The UK government has published its response to a consultation paper on the Chancellor’s proposal for a new employment status, previously ”employee owner” but to be renamed “employee shareholder”. To obtain this status, individuals would give up some employment rights in exchange for capital gains tax (CGT) exempt shares in their employer. The Growth and Infrastructure Bill will introduce the new status and is currently being considered in committee. The government has tabled amendments to the Bill reflecting aspects of its response to the consultation.
Respondents to the consultation included only a “very small number” who welcomed the proposed new status and anticipated using it. Nevertheless, the government will proceed with the legislation.
The government plans to reorganise its guidance on employee, worker and employee owner status, to assist businesses to use these appropriately. There will be new guidance for individuals about the personal consequences of the new status, and guidance for businesses about its implementation, including guidance on valuation and forfeiture of shares.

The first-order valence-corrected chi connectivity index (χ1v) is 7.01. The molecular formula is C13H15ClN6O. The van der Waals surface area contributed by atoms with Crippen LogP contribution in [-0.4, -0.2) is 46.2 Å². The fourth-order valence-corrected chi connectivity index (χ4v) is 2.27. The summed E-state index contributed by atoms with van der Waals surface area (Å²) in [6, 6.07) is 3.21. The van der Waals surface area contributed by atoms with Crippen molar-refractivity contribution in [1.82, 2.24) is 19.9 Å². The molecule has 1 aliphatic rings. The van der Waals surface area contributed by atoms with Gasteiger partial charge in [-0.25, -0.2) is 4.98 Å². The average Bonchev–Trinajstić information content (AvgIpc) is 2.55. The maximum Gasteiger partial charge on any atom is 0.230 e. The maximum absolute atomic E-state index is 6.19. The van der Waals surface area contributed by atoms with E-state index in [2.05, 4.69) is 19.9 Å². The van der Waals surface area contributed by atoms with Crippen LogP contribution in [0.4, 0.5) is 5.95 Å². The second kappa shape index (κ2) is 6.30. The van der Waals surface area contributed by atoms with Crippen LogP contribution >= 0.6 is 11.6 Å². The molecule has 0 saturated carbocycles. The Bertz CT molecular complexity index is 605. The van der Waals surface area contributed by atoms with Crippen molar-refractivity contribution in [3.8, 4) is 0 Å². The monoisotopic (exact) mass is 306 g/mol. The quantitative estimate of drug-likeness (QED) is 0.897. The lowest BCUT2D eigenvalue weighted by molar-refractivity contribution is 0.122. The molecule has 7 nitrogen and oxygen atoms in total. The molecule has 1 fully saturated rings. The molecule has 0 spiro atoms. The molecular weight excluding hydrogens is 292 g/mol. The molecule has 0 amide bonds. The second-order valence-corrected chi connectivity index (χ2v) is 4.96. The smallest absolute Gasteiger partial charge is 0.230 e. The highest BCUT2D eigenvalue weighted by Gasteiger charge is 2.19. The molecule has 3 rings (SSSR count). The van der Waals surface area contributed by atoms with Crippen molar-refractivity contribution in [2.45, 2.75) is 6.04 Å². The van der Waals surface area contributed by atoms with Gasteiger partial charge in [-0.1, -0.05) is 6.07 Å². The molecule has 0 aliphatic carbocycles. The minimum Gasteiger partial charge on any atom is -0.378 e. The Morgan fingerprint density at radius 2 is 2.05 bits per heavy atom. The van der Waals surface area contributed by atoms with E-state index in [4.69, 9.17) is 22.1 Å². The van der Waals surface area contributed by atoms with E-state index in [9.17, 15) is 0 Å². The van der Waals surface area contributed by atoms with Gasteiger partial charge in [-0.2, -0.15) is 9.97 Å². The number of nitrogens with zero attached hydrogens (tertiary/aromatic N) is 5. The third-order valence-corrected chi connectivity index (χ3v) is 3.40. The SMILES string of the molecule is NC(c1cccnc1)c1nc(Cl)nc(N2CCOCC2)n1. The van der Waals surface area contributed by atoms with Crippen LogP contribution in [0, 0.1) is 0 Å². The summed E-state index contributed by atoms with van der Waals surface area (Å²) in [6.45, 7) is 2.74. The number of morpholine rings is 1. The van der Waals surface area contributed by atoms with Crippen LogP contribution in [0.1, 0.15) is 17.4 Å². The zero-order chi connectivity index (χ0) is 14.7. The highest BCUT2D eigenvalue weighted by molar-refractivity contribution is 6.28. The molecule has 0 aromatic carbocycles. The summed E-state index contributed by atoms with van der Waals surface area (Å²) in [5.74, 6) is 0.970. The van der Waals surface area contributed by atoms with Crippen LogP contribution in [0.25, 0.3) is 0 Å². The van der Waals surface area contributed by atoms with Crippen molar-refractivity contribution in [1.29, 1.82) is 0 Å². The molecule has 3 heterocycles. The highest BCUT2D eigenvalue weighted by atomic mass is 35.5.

Other aspects of the government response include:
- requiring employee owner shares to be fully paid up, and that individuals must give no consideration for them other than agreeing to be employee owners
- allowing non UK-registered companies to use employee owner status. It will also be possible to issue parent company shares to employee owners, rather than employer shares, where the employer is a subsidiary
- removing the upper limit (£50,000) on the value of employee owner shares, although this value will be retained as an upper limit (as at the time of acquisition) on the value of shares qualifying for the CGT relief
- requiring employee owners to give 16 weeks’ notice of return from additional paternity leave, rather than six (in the same way as for additional maternity leave).